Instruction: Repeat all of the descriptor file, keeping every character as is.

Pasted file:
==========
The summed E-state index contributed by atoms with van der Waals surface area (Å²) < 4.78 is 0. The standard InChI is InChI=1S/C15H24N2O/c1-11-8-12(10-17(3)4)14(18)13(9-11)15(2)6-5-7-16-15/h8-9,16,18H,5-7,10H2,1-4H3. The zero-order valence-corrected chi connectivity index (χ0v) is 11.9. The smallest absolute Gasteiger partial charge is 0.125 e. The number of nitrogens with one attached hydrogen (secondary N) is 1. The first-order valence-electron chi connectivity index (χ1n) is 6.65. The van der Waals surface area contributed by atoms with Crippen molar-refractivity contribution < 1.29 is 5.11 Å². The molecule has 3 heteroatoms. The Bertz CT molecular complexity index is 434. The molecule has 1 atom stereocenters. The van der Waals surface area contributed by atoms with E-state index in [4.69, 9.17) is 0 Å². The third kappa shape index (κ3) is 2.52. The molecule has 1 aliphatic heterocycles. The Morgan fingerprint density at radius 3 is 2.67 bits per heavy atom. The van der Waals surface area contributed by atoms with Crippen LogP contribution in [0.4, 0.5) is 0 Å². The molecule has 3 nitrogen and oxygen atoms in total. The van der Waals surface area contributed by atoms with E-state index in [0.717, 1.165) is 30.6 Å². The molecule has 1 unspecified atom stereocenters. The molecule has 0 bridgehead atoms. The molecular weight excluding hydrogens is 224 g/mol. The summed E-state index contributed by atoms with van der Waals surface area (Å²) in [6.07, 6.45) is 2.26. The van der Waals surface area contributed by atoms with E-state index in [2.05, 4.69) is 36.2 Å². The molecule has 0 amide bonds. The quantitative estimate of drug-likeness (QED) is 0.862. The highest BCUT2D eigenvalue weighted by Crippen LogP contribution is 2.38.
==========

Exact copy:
The summed E-state index contributed by atoms with van der Waals surface area (Å²) < 4.78 is 0. The standard InChI is InChI=1S/C15H24N2O/c1-11-8-12(10-17(3)4)14(18)13(9-11)15(2)6-5-7-16-15/h8-9,16,18H,5-7,10H2,1-4H3. The zero-order valence-corrected chi connectivity index (χ0v) is 11.9. The smallest absolute Gasteiger partial charge is 0.125 e. The number of nitrogens with one attached hydrogen (secondary N) is 1. The first-order valence-electron chi connectivity index (χ1n) is 6.65. The van der Waals surface area contributed by atoms with Crippen molar-refractivity contribution < 1.29 is 5.11 Å². The molecule has 3 heteroatoms. The Bertz CT molecular complexity index is 434. The molecule has 1 atom stereocenters. The van der Waals surface area contributed by atoms with E-state index in [4.69, 9.17) is 0 Å². The third kappa shape index (κ3) is 2.52. The molecule has 1 aliphatic heterocycles. The Morgan fingerprint density at radius 3 is 2.67 bits per heavy atom. The van der Waals surface area contributed by atoms with Crippen LogP contribution in [0.4, 0.5) is 0 Å². The molecule has 3 nitrogen and oxygen atoms in total. The van der Waals surface area contributed by atoms with E-state index in [0.717, 1.165) is 30.6 Å². The molecule has 1 unspecified atom stereocenters. The molecule has 0 bridgehead atoms. The molecular weight excluding hydrogens is 224 g/mol. The summed E-state index contributed by atoms with van der Waals surface area (Å²) in [6.07, 6.45) is 2.26. The van der Waals surface area contributed by atoms with E-state index in [2.05, 4.69) is 36.2 Å². The molecule has 0 amide bonds. The quantitative estimate of drug-likeness (QED) is 0.862. The highest BCUT2D eigenvalue weighted by Crippen LogP contribution is 2.38.